To be an influence is a heavy load. Being one, you must carry the title forever. Well past your years on this earth. It is a reward and a burden, your work standing up against the barrage of up-and-comers breaking new ground. Your name is spoken in reverence, in galleries and cafes. In libraries and schools. But to be an influence, one must not just be strong, but also a rebel. You’ve gone against the grain. Went against convention and became a pioneer at the same time. Perhaps the greatest American rebel, or pioneer, in photography was Walker Evans. And Evans’ shoulders are broad, the load he carries… huge.
Last year marked the 75th anniversary of Evans’ legendary exhibition at MoMA and it’s corresponding book, American Photographs. It can be said that no work has had such an impact on American photography as Evans’ did. It was MoMA’s first exhibition devoted to the work of a single photographer. Though by no means universally lauded, Evans’ images of Depression-era America had a seismic effect. It’s rebellious nature, going against any artistic grain that photography had previously employed ,was seismic. It’s shockwaves rippling across the country, then the world and eventually… time itself.
Evans’ most documented influence was on Robert Frank, who’s book, The Americans, stands up with American Photographs as giants in the photography world. But Evans’ work also influenced Henri Cartier-Bresson. Cartier-Bresson once considered leaving photography and went as far to say, “if it had not been for the challenge of the work of Walker Evans, I don’t think I would have remained a photographer”. Little else has to be said of Evans’ impact, but it’s certainly worth noting that he also influenced other greats such as Diane Arbus and Lee Friedlander. But think about this, as the bigger picture: so many cite Frank and photographers he impacted as influences on their street photography. Then realize Frank was influenced by Evans, and he even aided Frank in securing a grant to travel across the US and do the work that would eventually become The Americans. That’s how huge Evans is.
Some would argue that Evans’ work was more documentary than street. This is not wholly true. There is street photography contained in his work. And if you look beyond American Photographs and into his Subway Series, there is no argument he was also a street photographer. In the Subway Series, Evans hid a camera in his coat, with the lens peeking out between the buttons, and shot passengers on the subway. This was a great change from his portrait work in American Photographs. The only control he had was firing the shutter. Evans again was rebellious.
So how did he influence me?
There are several things to take from Walker Evans’ contributions to the world of photography. He produced fantastic images. His rebellious photography made him a pioneer and an influence. But that’s not where it ends. Evans, at times, was truly a Street Hunter. Look beyond his amazing portrait work and into his more candid work and this can be seen. Then go back to the portraits. His eye was that of a hunter. The viewfinder was his rifle scope. Simply put, Walker Evans made me want to become a better marksman. A better shooter. A better Street Hunter.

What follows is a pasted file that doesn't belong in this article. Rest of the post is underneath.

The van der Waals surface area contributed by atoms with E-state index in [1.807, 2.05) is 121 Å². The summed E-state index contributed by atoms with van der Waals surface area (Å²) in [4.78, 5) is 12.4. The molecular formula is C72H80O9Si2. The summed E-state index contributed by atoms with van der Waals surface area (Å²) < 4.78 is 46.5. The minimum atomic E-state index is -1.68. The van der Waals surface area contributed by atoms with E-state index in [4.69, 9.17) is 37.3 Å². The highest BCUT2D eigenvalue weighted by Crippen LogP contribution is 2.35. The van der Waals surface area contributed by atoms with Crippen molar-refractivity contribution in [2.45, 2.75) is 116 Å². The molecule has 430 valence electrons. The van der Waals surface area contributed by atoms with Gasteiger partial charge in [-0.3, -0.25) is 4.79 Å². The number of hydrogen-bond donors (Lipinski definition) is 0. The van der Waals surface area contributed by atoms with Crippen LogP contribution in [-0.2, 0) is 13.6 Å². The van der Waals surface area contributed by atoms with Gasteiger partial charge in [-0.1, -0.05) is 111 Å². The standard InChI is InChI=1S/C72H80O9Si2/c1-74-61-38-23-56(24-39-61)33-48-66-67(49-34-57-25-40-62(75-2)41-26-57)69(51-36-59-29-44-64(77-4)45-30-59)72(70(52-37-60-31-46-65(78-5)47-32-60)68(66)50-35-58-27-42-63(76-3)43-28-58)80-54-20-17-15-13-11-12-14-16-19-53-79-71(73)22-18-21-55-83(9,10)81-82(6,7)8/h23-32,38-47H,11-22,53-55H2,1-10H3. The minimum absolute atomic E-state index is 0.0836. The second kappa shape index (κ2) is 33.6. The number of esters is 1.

Take for example this quote from Evans:
“It’s akin to hunting, photography is. In the same way you’re using a machine and you’re actually shooting something. And you’re shooting to kill. You get the picture you want… that’s a kill. That’s a bulls-eye.”
When looking at Evans’ work, and hearing this, it essentially, and simply, puts it all together. Street Photography is not a simple act, but with experience it can be made simpler. The shot needs to be your kill. Take everything, from framing and composition, to capturing emotion, to any technical aspect and one thing is obviously certain. Shoot to kill.
Of course this has made me realize that this only comes with practice. The killer shot comes from instinct, and instinct is only manifested through experience.
And with that being said, Walker Evans and his work, at it’s core, is a driving force. A force that pushes me to not only shoot more, but to be better. Many times, the rush of everyday life makes shooting little more than an escape. A chance to enjoy my hobby. I get lost in the rush and the joy, which is fine, but I then forget the discipline. The self-imposed wanting to be better. Comfort often takes control and I lose sight of the bigger picture: to become a better photographer. A better Street Hunter. Evans’ work is that good, that powerful, that to cite him as an influence… I must confront my own shortcomings as a photographer, and hammer at them. I must realize that I’m thousands of shots, and maybe a lifetime, away from being where I want to be.
But until I’m there, if I ever get there, I can look again and again at Evans’ work and be reminded not to be lazy. That there’s always room for improvement. That I can be a better Street Hunter than I am today.
And most importantly… shoot to kill.